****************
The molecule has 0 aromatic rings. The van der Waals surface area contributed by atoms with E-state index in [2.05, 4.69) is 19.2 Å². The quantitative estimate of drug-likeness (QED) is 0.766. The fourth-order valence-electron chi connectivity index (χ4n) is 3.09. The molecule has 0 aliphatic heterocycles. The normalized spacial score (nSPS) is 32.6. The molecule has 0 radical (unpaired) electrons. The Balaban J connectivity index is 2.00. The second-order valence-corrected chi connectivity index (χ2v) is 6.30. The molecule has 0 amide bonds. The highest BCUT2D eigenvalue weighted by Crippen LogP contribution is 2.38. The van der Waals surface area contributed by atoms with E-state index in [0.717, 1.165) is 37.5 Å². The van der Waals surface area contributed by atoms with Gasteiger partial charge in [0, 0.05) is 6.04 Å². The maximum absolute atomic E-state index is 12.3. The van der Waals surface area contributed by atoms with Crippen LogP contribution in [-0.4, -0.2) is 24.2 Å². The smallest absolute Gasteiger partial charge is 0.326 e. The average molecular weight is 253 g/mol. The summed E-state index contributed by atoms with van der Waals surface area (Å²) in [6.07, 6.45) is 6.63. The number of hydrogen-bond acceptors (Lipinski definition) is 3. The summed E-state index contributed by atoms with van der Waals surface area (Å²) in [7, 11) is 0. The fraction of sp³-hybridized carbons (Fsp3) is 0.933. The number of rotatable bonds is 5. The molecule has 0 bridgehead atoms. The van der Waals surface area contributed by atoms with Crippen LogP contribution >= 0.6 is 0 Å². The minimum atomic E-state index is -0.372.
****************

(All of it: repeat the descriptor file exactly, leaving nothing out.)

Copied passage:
The molecule has 0 aromatic rings. The van der Waals surface area contributed by atoms with E-state index in [2.05, 4.69) is 19.2 Å². The quantitative estimate of drug-likeness (QED) is 0.766. The fourth-order valence-electron chi connectivity index (χ4n) is 3.09. The molecule has 0 aliphatic heterocycles. The normalized spacial score (nSPS) is 32.6. The molecule has 0 radical (unpaired) electrons. The Balaban J connectivity index is 2.00. The second-order valence-corrected chi connectivity index (χ2v) is 6.30. The molecule has 0 amide bonds. The highest BCUT2D eigenvalue weighted by Crippen LogP contribution is 2.38. The van der Waals surface area contributed by atoms with E-state index in [0.717, 1.165) is 37.5 Å². The van der Waals surface area contributed by atoms with Gasteiger partial charge in [0, 0.05) is 6.04 Å². The maximum absolute atomic E-state index is 12.3. The van der Waals surface area contributed by atoms with Crippen LogP contribution in [-0.4, -0.2) is 24.2 Å². The smallest absolute Gasteiger partial charge is 0.326 e. The average molecular weight is 253 g/mol. The summed E-state index contributed by atoms with van der Waals surface area (Å²) in [6.07, 6.45) is 6.63. The number of hydrogen-bond acceptors (Lipinski definition) is 3. The summed E-state index contributed by atoms with van der Waals surface area (Å²) in [7, 11) is 0. The fraction of sp³-hybridized carbons (Fsp3) is 0.933. The number of rotatable bonds is 5. The molecule has 0 bridgehead atoms. The van der Waals surface area contributed by atoms with Crippen LogP contribution >= 0.6 is 0 Å². The minimum atomic E-state index is -0.372.